Japanese Weekend Brunch at Uoharu. Japanese izakaya meets free-flow weekend brunch and it’s oishii

Japanese Weekend Brunch at Uoharu

Japanese izakaya meets free-flow weekend brunch and it’s oishii

shirin  shirin  on 11 Sep '19

Weekend brunch is a quintessential Hong Kong pastime. For occasions when your stomach is craving something other than coffee and avo toast, Uoharu offers a tasty alternative at a reasonable price point.

Hailing from Tokyo, where it’s known for its seafood dishes, Uoharu’s Hong Kong location is the first outside Japan. Occupying the entire seventh floor of Central’s M88 building, Uoharu Hong Kong is contemporary and filled with light, featuring simple wooden furnishings and finishes. There’s even a miniature Japanese-style entrance that requires guests to duck their heads to enter – supposedly demarcating a space where everyone is equal in nature.

Uoharu Hong Kong weekend brunch

Newly introduced this summer, the weekend brunch offers an all-you-can eat selection of dishes together with a welcome drink (sparkling sake) and dessert for $298 per person, while free-flow beverage packages are $98 (non-alcoholic) and $168 (alcoholic – sake, plum wine, draught beer and whisky highballs).

Uoharu Hong Kong weekend brunch

Uoharu Hong Kong weekend brunch

We started brunch with the sashimi platter and deliciously tender beef short ribs, which are slow-cooked for 180 minutes at 60°C to preserve their inherent texture and flavour. These two dishes are served to all diners at the start of the brunch but are unfortunately not part of the all-you-can-eat selection (I could have eaten several plates of those ribs).

Uoharu Hong Kong weekend brunch

Uoharu Hong Kong weekend brunch

The all-you-can-eat selection, although not particularly extensive, is an adequate mix of izakaya classics and more unique offerings that showcase Uoharu’s culinary creativity and reputation for seafood dishes (the restaurant ships its seafood fresh daily from Toyosu Fish Market, working with a 200-year-old family-owned wholesaler).

If you’re looking for hearty, izakaya-style fare, or are nursing your Friday/Saturday night hangover, the deep- fried Awaodori chicken, yakisoba and uni and salmon roe macaroni gratin will not disappoint. The gratin was rich, creamy and cheesy, although if you’re an uni purist, you might find that its muted flavour is overpowered by and “lost” in all the cream and cheese.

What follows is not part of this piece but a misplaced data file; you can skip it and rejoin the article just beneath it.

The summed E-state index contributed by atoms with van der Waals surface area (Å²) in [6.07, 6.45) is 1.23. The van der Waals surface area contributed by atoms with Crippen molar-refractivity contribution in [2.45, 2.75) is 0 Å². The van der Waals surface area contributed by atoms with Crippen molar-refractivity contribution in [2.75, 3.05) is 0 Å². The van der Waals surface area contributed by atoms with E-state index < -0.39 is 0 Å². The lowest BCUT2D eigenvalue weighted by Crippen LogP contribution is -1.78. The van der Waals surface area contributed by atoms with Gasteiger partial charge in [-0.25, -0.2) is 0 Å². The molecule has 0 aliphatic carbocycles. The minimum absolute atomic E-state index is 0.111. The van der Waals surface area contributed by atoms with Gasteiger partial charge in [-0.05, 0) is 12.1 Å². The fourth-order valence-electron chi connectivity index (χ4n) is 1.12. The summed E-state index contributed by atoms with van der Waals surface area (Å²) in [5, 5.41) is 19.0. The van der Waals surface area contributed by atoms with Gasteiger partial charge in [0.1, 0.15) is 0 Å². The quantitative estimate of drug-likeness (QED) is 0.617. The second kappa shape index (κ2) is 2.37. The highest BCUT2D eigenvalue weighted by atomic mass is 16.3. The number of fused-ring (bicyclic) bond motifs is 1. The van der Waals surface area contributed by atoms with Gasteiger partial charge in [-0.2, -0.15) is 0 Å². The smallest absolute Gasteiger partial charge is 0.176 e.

I loved the deep-fried chicken. Crisp, well seasoned and tender without being too fatty or oily (the undoing of many other promising karaage out there), I had to resist the urge to order only this for the rest of the meal.

The grilled squid with squid liver is served with a side of squid liver sauce – an interesting take on a classic. I found the sauce a bit too intense for my liking (although I’ve never been a big fan of liver in general), but not to worry – each table holds a tray of five seasonings/sauces, so there’s no shortage of dipping alternatives.

Another unique Uoharu seafood offering is the bagna càuda, an assortment of raw seasonal Japanese vegetables served with an anchovy fondue. Like the liver sauce, the anchovy fondue was slightly too intense for my liking but not altogether unpleasant.

Uoharu Hong Kong weekend brunch

On the sweeter side, I tried the unique biscuits with cream cheese and maple syrup. This is an interesting fusion dish – a stack of crackers served with a specially blended dip made with French fresh cream, Hokkaido 3.6 milk, maple syrup and mixed cheese from Japan and Australia. The dip was smooth and creamy with just the right amount of sweetness and hint of maple syrup, a pleasing finish to a rich meal.


Uoharu’s weekend offering is a welcome addition to Hong Kong’s brunch scene – reasonably priced for a restaurant in Central, with some solid offerings for those who love both Japanese food and weekend brunch.

7/F, M88, 2–8 Wellington Street, Central, 2217 8880, book online

This write-up is based on a complimentary media tasting provided in exchange for an honest review and no monetary compensation. The opinions expressed here represent the author’s.

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